GSAK 8 is the most recently released version of Geocaching Swiss Army Knife. For those not familiar with the software, it’s basically a Geocaching database that you can use to store, filter and manipulate cache data. It’s an absolutely massive product and since version 8 now connects to the Geocaching.com Live API for better integration with the website. Previous versons of the software relied on you manually loading in your own caches, for example via Pocket Queries. Version 8 is better integrated with the Geocaching.com website and is able to not only automatically retrieve cache data, but also download extra logs for caches, add caches to your favourites, quickly log caches, and log caches using the field notes from your GPS.

GSAK8 has been out a fair while now, but I thought I’d use a blog entry to go into some depth as to what the new GSAK 8 features provide and how cachers can benefit from this update as I’ve recently upgraded to it. The update isn’t a freebie for existing GSAK users, however it is really reasonably priced for the amount of features you get ranging from $10 to $20 depending on how recently you purchased version 7. Anyone who doesn’t yet own GSAK can purchase it for $30, however you can get a free 21 day trial here to have a play before deciding to part with your hard earned cache cash! ;)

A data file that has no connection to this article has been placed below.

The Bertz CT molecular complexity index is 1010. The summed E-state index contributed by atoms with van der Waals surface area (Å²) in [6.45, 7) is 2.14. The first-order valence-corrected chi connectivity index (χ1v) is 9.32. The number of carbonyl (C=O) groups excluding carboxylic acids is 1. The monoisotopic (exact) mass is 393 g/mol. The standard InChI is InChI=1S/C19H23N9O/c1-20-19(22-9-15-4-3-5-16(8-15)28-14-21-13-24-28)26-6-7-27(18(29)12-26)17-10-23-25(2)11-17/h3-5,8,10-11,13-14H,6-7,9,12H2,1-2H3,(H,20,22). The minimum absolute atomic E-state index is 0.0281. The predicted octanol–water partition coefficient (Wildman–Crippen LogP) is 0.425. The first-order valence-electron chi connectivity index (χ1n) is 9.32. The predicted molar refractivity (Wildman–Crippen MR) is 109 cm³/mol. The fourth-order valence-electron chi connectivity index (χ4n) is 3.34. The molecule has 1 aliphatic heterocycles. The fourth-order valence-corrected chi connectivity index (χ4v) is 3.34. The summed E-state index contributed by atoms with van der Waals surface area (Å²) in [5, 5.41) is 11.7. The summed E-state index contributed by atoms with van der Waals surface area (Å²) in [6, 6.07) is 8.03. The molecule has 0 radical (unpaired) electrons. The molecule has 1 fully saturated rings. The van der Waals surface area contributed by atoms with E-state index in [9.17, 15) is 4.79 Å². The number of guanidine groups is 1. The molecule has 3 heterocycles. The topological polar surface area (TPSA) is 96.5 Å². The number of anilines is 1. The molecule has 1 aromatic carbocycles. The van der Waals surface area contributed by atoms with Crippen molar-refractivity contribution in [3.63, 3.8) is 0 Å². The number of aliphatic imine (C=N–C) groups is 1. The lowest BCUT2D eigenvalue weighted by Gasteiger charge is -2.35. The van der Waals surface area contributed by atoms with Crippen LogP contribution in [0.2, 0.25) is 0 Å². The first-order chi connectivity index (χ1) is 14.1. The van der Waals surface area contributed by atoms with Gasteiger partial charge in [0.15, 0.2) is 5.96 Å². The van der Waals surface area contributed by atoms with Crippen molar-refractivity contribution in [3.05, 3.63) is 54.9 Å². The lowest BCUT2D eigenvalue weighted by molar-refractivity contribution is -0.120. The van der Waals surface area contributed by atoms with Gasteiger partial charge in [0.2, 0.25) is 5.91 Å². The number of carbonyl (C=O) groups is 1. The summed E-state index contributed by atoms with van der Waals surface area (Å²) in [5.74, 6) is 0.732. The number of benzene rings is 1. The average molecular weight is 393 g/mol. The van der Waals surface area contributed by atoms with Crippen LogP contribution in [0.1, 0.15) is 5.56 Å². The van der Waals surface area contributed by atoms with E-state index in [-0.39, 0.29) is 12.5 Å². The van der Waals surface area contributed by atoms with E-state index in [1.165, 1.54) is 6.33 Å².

Get the latest patch

Although you may have installed GSAK8, unless you’re running the latest patch for it you could be really missing out! Click here to view a list of patches and what each patch adds to GSAK. Scroll to the very last post in the forum to download the latest patch. By default, GSAK is configured to tell you if there is a new version available. This doesn’t alert you about any of the latest patches, so I’d strongly recommend spending a few seconds modifying your GSAK preferences to enable patch alerts. To do this, click the ‘Tools‘ menu –> Options –> ‘Advanced‘ tab and then on the top right click the box that says ‘Also check for “patches”‘. Now it will pop up and tell you whenever there is a new patch for download.